Editor's Note: This is an entry in our Scholarship Contest for Patients and Caregivers to attend the Mayo Clinic Social Media Summit Oct. 17-21 in Rochester, Minn. See this post:
for more details on the contest, and please cast your votes by liking or commenting on the candidates you think would be best.
Here is Patricia McTiernan’s Essay:
The pain started in my neck and feet. I didn’t go to the doctor at first, because even though I was only twenty-seven years old at the time, I thought, “Ninety percent of the world must have a sore neck and sore feet once in a while.” But the pain persisted, my neck became stiff. Soon I noticed I couldn’t bend my wrists all the way, and it hurt to use my hands to do simple activities.
This was before the Internet, before we even used e-mail routinely. I began spending my lunch hours at the bookstore near my office attempting the fine art of self-diagnosis. I thought I might have rheumatoid arthritis, but when I finally went to the doctor, he gave me a neck brace and told me to take Motrin.
When he at last referred me to a rheumatologist, everything changed. Given my earlier suspicion, it was surprising how upset I became when the rheumatologist said I had RA. Yet I was also relieved to be able to put a name to my pain and to have someone involved who, for whatever reason, seemed better able to help me than my internist was at the time.
I became a highly compliant patient, eager to learn as much as I could about this disease and what I, the patient, could do to stay healthy. If the doctor said, “Come back in two weeks,” I did. When all of the books and brochures I read said, “Find an exercise you like, and make it a part of your life,” I began swimming three times per week. When I felt fatigued, I rested.
I firmly believe that lifestyle changes, as well as medical treatment, are often necessary for optimal health—particularly for those with chronic illnesses such as arthritis and diabetes. Although not a scientist, I became very interested in medicine and, especially, preventive care. In my mid-thirties, I left my job in book publishing to become an editor in the communications office at Tufts University. While employed there, I earned a master’s degree in health communication, with the goal of working in some capacity to help people pursue healthier lives. In 1999, I went to work as an editor at Lahey Clinic, a group practice and teaching hospital north of Boston.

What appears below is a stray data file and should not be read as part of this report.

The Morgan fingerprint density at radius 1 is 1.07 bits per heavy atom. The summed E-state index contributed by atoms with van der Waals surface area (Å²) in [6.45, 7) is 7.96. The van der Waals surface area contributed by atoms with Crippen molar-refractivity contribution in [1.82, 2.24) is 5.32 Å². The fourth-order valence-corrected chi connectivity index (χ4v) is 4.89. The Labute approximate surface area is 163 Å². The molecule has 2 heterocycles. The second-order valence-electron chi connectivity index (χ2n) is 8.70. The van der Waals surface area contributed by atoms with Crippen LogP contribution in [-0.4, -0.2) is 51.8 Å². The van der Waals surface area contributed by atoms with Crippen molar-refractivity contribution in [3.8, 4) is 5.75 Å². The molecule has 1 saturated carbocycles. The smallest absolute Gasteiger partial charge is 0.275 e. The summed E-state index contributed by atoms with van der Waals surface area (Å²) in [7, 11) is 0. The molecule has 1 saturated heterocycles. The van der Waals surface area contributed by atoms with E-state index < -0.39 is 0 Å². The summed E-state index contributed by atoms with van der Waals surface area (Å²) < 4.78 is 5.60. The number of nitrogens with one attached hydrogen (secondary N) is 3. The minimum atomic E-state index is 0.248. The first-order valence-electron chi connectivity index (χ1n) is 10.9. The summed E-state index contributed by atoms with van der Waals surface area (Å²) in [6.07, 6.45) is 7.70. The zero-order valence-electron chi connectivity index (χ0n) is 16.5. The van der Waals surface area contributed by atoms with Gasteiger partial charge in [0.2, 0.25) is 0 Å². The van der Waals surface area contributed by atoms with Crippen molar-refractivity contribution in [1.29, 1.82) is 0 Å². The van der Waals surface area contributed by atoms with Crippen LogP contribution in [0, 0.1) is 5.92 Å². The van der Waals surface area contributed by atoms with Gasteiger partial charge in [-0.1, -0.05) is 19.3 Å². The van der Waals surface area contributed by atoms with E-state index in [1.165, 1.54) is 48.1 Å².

Earlier this year I accepted a job as communications director at a small, nonprofit foundation focused on patient safety. My role involves posting news and information to our Facebook, twitter, and LinkedIn pages, as well as writing more traditional communications such as press releases, articles, and web content. I am applying for the Mayo scholarship in my capacity as a patient, however, not in my professional role, though I think it is fair to say that my illness has influenced my career choices.
The world has witnessed revolutionary changes in information technology since I was diagnosed in 1987. People no longer need to stand around a bookstore to attempt self-diagnosis—that is all too easily done now by logging onto a computer or smart phone. While more information is generally better than less, but not everyone can easily decipher which sources are legitimate. I am planning a blog about chronic illness, and one of my personal goals is to enhance my skills at using social media in ways that can help people by providing inspiration and preventive care tips for people with chronic illness, specifically diabetes and arthritis.
Attending the Mayo Clinic Social Media Summit would be invaluable to me as I pursue this goal. Thank you for your consideration.